Baker (Coleman-Deming ski)

Baker from near camp

I had previously done Mount Baker in 2014, going up the “fun way” via the Coleman Headwall and walking down the standard Coleman-Deming route. This time I decided to have my fun on the way down instead, lugging skis up the Coleman-Deming. Mid-July is late for skiing, but I figured that Baker is the northernmost Cascades volcano, that it accumulates incredible amounts of snow each winter, and that the generally north-facing Coleman Glacier would have decent snow-cover. However, I underestimated how much the recent heat wave had melted off. While there was still some good skiing on the Coleman, the west-facing Deming had a couple of unavoidable patches of bare glacier, which skis better than waterfall ice, but is not exactly fun.

Heliotrope Ridge

Heliotrope Ridge, like seemingly every other National Forest trailhead in Washington, is a fee area, so I drove past it to park in a flat spot a quarter mile beyond. I understand that the Forest Service is badly underfunded, but this sort of nickel-and-diming, like the good old “Adventure Pass” to park on roads around Los Angeles, just annoys me. I would happily spend $80 on an Interagency Annual Pass to make the problem go away if they made it easy to buy one, but I refuse to spend money on a regional forest parking pass.

Anyways… knowing that the suncups would have to soften for the snow to be skiable, I took my time getting started in the morning. The first stream crossings were easy, but I somehow missed the turnoff for Heliotrope Ridge. Running into an uncrossable stream, I looked at my map to realize I had come too far toward the Coleman Glacier overlook. I was soon back on track, feeling slightly ridiculous as I passed the Real Mountaineers (helmet, picket, boots) in my trail runners with skis and boots strapped to my pack. Heliotrope Ridge was as spectacular as I remembered, covered in various wildflowers, with Baker and the large Coleman Glacier as a backdrop.

Baker and Colfax

Passing a few tents at the normal camping spot, I scrambled up a rock rib for a bit, then got on the glacier. I thought I might have to put on skis and skins here, but between the suncups and a solid boot-pack, I found it easier to stay with running shoes and ski poles. I met a guided-looking party coming down at the ridge separating the Coleman and Deming glaciers, a novice Asian couple and a slightly overweight white guy carrying extra gear. The latter informed me that there was quite a bit of ice on the Deming, making me question my choice of activities. Hiking up the choss-ridge between the two glaciers, I saw that the Deming was indeed in sorry shape.

Fire near Silver Star

I sketched my way up the icy patches and over a small crevasse on the way to the summit plateau, sort of wishing I had brought crampons, but refusing to take out my ice axe. I stashed my skis at the top of the glacier, then hiked across the glacier plateau to the summit dirt-hill. I met an Eastern European couple from Chicago on top, acclimatizing for Rainier. Looking at my feet, the woman began “coming up here in just shoes seems…” “Sketchy,” I suggested, before she could bring herself to say “dangerous” or “stupid.” We talked for awhile, then I took some time to look over the familiar peaks, from nearby Shuksan, to the Pickets, to the more distant high peaks like Goode. On the other side of the range, I saw a fire blowing up near Silver Star, which would eventually close Highway 20 near Mazama.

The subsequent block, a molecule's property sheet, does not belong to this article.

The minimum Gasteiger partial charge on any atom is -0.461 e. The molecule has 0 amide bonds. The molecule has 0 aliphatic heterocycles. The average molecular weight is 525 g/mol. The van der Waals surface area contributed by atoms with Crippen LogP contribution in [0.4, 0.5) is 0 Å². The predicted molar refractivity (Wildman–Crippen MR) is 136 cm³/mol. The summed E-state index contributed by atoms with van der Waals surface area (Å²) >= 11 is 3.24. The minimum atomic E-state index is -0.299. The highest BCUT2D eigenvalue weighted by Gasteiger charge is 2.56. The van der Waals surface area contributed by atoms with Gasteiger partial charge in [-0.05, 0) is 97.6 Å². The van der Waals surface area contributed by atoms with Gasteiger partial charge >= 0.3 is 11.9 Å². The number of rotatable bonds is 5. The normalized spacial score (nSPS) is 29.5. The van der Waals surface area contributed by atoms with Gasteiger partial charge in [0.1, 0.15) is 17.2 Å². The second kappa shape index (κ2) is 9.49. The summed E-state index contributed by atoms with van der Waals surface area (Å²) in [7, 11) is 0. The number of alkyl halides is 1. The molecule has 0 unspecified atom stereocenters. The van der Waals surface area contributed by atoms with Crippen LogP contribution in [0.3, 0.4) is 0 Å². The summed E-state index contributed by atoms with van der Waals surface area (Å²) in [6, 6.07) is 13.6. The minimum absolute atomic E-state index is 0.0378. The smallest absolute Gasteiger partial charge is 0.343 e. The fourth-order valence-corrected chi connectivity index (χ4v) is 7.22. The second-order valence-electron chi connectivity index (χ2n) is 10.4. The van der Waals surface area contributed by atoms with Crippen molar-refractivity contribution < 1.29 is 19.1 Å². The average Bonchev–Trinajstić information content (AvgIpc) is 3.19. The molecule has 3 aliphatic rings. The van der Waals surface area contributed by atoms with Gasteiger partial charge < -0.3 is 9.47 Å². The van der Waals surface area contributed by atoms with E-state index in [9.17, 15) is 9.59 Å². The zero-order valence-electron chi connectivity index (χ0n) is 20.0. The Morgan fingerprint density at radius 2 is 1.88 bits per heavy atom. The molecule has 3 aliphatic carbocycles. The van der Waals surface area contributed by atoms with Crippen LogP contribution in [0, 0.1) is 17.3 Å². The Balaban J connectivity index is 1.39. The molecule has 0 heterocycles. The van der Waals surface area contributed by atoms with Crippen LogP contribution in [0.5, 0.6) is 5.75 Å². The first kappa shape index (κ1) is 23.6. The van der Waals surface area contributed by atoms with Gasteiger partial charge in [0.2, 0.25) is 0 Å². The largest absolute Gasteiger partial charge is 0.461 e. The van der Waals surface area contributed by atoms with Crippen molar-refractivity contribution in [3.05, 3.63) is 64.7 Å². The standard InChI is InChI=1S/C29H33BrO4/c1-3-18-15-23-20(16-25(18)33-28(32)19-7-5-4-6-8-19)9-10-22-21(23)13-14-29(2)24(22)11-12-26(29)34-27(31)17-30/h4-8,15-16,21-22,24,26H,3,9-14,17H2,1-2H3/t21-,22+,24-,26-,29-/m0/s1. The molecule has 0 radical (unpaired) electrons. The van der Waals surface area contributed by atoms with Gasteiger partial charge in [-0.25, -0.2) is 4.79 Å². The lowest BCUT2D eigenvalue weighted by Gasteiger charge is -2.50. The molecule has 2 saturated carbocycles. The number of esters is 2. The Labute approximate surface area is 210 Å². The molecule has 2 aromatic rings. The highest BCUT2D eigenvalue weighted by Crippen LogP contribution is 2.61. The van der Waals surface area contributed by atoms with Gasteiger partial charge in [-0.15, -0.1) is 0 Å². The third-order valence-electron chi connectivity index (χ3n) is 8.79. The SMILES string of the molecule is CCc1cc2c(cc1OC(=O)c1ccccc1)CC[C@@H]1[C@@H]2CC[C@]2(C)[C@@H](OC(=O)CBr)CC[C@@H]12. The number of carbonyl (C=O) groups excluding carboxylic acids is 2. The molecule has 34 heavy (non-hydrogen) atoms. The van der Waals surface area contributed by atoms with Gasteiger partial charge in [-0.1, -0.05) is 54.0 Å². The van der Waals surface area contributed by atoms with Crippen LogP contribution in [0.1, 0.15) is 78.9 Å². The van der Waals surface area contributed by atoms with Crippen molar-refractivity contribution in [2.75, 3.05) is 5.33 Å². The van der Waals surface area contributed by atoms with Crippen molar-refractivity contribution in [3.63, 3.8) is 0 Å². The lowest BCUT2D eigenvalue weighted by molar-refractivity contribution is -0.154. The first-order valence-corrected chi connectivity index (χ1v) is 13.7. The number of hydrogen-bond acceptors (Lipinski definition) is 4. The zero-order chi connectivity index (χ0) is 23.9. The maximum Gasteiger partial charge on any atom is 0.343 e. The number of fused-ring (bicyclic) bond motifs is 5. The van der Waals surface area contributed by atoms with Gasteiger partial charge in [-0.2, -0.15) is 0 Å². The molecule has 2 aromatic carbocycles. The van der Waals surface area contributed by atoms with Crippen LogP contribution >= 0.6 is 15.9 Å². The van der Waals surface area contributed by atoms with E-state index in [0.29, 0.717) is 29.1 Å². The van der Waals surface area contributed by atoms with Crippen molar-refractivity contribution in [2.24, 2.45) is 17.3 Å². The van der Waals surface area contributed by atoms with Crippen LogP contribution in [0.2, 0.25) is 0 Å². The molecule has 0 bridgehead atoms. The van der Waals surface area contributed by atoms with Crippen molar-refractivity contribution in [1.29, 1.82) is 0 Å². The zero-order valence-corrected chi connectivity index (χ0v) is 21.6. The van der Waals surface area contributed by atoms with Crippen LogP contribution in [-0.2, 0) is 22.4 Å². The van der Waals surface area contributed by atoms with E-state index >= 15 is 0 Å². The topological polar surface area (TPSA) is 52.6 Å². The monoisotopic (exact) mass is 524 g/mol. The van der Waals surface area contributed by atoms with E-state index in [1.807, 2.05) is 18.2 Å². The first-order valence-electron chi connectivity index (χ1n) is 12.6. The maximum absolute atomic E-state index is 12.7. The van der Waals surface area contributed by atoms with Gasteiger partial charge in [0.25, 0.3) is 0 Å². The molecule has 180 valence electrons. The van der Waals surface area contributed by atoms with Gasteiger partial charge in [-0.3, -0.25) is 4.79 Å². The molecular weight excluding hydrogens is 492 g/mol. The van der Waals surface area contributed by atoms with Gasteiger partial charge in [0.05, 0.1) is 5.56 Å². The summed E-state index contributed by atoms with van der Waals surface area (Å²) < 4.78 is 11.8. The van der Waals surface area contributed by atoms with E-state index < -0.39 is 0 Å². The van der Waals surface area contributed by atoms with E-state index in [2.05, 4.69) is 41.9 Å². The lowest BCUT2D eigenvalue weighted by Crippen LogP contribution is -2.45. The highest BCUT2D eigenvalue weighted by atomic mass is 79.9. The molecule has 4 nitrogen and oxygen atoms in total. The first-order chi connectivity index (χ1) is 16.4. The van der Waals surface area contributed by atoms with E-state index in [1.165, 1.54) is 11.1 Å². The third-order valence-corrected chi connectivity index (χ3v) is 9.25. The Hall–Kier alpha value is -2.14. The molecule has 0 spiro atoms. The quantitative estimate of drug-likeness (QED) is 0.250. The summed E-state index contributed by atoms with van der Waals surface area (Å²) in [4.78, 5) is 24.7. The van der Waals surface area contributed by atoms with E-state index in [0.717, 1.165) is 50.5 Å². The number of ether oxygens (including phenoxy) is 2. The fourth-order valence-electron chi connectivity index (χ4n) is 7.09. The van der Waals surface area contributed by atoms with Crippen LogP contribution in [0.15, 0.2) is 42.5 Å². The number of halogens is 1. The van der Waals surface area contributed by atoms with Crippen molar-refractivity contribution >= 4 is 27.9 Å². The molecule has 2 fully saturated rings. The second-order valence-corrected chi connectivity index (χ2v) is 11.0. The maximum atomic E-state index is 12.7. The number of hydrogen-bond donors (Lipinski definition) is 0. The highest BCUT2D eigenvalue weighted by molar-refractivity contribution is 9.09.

Deming descent

A large guided group had arrived from the Baker Lake side, so I let them have the summit and returned to my skis. After an awkward transition standing in the boot-pack, I made a few hesitant turns around some rocks, then skied a bit quicker down to the ice, where the surface had softened enough to make crossing it safe, if not fun. Below, I stayed left of the choss ridge, finding decent snow for some asymmetric turns along the right side of the Deming Glacier. Rounding the corner where I would cross back to the Coleman, I was surprised by a small crevasse, which forced me to make an emergency hop. I put my skis back on my pack, then kicked steps back to the ridge and crossed the choss to get back on the boot-pack.

I had thought of doing Colfax, a bump on this side of Baker, but once again lacked the motivation. I instead skied down the Coleman Glacier near the boot-pack, finding the suncups softer but still a bit bumpy. I managed to open up in a couple of places, but only hit around 30 MPH. Cruising down the final slope to camp, I sailed by some guys hiking in boots, and felt happy to have brought the skis. While transitioning back to hiking mode, I met a couple of undergrad girls sampling stream insects, and congratulated them on choosing a major that let them hike around in the wilderness for their summer research. I passed the usual tourists on the hike back, plus a trio headed up to camp and ski. So I wasn’t the only crazy one…

Glacier comparisons

Having made two trips to the Coleman-Deming route, one on 7/31/14 and the other on 7/14/21, I took some similar photos, which give some idea of how the mountain has dried out in seven years. Here is Colfax in 2014 and 2021:

Colfax icefall (2014)

Colefax icefall (2021)

And here is Baker itself, showing the Coleman Headwall:

North ridge (l), Headwall (c), standard (r)

Baker from near camp (2021)

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